For example, many people who were asked for $5,000 or even $10,000 will end up giving $2,500. People who were asked for $50,000 may give $25,000, and so on. Some people give two gifts — one at the beginning of the campaign and another at the end. For these reasons, the actual number of different people you will need as prospects should be about two-and-a-half times as many as the number of gifts you are seeking.

You can see that the accompanying gift range chart is narrow and calls for a large number of donors who can give big gifts. Many organizations use an even steeper chart, completing multi-million campaigns with only 100 to 200 donors. Grassroots organizations don’t generally attract people who have that kind of ability to give. Nevertheless, to complete any large campaign will require being able to ask some people for very large gifts.

(There are other, less likely, sources of funding. It is uncommon but not unheard of for foundations to provide capital funds, and there are some foundations that only fund capital campaigns. The most famous of these is the Kresge Foundation in Michigan. With the increasing number of small family foundations, a group may find that an individual it approaches for a large gift makes the gift through their family foundation. Although the vehicle is a foundation, the fundraising strategy is still that of approaching a major donor. Corporate funding to capital campaigns is generally reserved for large institutions, except in cases where someone high up in the corporation is involved in the group. Many groups providing social services have been able to raise some money from local government coffers. Despite these possible funders, in 25 years of fundraising I have never heard of a capital campaign conducted by a grassroots organization that did not require some individuals to make large gifts.)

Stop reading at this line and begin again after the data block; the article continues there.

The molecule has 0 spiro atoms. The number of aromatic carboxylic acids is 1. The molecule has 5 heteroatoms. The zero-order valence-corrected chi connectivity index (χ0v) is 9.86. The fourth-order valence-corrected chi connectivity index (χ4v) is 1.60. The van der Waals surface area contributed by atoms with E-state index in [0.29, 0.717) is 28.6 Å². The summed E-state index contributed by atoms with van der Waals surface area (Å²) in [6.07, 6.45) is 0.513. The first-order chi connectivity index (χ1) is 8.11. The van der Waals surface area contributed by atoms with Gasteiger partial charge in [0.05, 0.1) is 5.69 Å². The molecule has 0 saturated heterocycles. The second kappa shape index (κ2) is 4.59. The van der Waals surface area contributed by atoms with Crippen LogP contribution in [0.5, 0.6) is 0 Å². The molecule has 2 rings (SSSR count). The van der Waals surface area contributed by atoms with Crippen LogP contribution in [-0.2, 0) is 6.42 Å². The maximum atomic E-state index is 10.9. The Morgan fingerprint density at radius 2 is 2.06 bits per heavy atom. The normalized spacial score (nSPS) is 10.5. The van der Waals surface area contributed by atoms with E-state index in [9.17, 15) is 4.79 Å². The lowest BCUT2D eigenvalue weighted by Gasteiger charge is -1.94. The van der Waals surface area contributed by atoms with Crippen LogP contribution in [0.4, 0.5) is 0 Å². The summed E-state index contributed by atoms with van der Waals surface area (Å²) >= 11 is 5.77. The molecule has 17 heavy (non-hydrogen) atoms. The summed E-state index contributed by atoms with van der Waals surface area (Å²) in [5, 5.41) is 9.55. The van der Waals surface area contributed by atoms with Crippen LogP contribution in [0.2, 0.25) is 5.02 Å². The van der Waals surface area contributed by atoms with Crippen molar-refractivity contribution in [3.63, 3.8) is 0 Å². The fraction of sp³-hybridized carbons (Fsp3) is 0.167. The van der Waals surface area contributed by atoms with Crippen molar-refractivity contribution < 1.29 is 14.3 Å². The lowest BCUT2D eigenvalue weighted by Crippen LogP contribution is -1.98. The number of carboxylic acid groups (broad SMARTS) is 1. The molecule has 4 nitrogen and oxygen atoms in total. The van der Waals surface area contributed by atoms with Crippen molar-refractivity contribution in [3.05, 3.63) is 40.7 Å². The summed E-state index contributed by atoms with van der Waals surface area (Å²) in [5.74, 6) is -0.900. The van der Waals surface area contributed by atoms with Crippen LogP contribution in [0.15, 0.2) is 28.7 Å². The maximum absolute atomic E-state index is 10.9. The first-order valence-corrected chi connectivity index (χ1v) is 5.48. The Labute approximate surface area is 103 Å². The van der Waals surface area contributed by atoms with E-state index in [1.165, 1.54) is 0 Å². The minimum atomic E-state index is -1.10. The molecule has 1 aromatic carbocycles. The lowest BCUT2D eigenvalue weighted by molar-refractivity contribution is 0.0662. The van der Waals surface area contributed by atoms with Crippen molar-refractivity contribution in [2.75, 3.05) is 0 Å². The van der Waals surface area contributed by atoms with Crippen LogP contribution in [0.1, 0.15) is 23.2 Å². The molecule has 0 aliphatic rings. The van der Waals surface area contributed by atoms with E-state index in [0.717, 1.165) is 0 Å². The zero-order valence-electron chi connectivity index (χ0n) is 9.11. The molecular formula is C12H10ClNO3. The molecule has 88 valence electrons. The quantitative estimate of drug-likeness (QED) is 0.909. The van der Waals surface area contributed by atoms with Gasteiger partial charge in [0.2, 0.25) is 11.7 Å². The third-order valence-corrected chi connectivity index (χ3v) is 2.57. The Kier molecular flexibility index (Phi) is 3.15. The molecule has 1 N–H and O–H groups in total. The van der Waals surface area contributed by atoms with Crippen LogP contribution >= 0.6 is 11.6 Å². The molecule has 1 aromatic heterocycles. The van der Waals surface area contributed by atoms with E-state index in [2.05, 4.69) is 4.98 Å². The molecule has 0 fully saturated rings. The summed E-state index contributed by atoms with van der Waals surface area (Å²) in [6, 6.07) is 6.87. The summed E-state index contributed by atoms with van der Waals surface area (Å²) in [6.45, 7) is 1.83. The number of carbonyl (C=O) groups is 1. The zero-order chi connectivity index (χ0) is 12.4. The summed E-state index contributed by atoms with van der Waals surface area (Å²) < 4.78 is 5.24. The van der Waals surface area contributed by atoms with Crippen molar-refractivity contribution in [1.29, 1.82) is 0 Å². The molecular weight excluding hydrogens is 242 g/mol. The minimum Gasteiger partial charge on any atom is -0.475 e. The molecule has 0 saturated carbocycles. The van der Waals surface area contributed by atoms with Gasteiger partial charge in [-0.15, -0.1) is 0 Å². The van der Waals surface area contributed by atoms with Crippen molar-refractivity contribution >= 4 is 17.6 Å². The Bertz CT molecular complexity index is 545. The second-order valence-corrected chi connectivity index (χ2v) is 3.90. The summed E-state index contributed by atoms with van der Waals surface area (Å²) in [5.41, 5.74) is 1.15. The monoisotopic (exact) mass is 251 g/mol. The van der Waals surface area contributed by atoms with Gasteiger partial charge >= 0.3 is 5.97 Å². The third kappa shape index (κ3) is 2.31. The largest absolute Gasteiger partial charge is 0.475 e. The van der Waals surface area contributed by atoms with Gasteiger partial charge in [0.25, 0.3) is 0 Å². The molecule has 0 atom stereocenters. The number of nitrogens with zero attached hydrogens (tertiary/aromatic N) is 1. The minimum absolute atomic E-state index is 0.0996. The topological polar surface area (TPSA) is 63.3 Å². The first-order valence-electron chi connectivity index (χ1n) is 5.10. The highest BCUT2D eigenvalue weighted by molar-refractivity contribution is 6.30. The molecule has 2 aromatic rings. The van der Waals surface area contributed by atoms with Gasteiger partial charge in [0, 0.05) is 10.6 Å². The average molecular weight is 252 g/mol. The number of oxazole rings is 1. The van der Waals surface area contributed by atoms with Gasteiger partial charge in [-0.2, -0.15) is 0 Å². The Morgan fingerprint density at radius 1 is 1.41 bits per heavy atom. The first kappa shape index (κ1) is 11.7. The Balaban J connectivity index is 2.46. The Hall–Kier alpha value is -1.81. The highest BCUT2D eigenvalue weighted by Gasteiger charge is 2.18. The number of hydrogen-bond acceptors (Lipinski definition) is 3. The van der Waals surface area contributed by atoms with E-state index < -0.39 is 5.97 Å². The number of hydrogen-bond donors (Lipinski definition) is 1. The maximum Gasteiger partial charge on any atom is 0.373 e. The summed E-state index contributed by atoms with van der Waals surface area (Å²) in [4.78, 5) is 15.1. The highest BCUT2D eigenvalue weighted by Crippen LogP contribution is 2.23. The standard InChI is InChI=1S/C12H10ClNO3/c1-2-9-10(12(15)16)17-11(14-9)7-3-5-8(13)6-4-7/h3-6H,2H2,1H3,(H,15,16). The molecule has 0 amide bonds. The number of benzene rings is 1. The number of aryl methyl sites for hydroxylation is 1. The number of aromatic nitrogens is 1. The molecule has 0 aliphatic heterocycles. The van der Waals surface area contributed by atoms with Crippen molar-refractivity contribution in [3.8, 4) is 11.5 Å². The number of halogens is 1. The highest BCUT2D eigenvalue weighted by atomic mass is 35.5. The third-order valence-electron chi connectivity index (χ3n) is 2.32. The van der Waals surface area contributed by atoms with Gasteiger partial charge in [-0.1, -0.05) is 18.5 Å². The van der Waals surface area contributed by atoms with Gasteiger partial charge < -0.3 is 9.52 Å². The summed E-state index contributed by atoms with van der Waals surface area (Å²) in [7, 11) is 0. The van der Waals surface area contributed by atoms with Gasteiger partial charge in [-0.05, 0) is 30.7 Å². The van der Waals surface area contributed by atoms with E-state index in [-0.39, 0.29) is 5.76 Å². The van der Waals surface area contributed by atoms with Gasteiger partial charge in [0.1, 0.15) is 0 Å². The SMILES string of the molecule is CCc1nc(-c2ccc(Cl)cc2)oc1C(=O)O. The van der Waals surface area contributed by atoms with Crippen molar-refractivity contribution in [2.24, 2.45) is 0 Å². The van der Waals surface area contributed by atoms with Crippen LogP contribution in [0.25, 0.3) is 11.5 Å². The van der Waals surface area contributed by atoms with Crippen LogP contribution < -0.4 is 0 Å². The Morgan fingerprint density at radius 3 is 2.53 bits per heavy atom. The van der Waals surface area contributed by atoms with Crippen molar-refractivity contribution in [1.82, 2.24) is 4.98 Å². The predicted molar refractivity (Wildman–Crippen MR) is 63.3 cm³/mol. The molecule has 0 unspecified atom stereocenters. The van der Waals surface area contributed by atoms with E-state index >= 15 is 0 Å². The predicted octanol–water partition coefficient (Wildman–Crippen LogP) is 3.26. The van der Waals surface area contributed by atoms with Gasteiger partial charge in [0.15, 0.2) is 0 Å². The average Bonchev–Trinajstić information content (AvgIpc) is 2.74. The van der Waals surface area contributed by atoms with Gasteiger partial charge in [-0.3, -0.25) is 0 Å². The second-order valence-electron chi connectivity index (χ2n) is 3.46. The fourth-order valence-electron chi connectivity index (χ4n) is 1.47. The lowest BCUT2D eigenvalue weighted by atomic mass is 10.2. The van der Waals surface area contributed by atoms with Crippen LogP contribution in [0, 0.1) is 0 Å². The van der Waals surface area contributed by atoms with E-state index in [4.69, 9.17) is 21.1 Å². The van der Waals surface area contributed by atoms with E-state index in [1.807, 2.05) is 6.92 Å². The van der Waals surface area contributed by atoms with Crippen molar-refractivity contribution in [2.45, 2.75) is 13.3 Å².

I have known many groups to resist developing a gift range chart. One such group, called the “Different Drummer Music Project,” wanted to move their music school from its inadequate space in a public school to a building of their own. Their overarching philosophy was of inclusiveness. Their mission stated, “We believe there is a musician in each of us,” and their logo showed a treble clef with the tagline, “All notes are created equal.” They had a diverse program, with several choruses that performed around their city and a wide variety of orchestral instruments that young people could borrow for the school year. They needed a space where young people could get lessons, practice, and even jam together.

The steering committee of three musicians, two parents, and three community activists found an old boarding house for sale that was perfect for their needs. To raise the money to buy it, they decided to conduct a “People’s Campaign.” They disliked the notion of developing a gift range chart, with the elitism implied by placing greater emphasis on large gifts than on any gift. Their goal was $1.5 million and they were determined to raise it in gifts of $50–$500, which they felt was “an amount that almost anyone can afford.”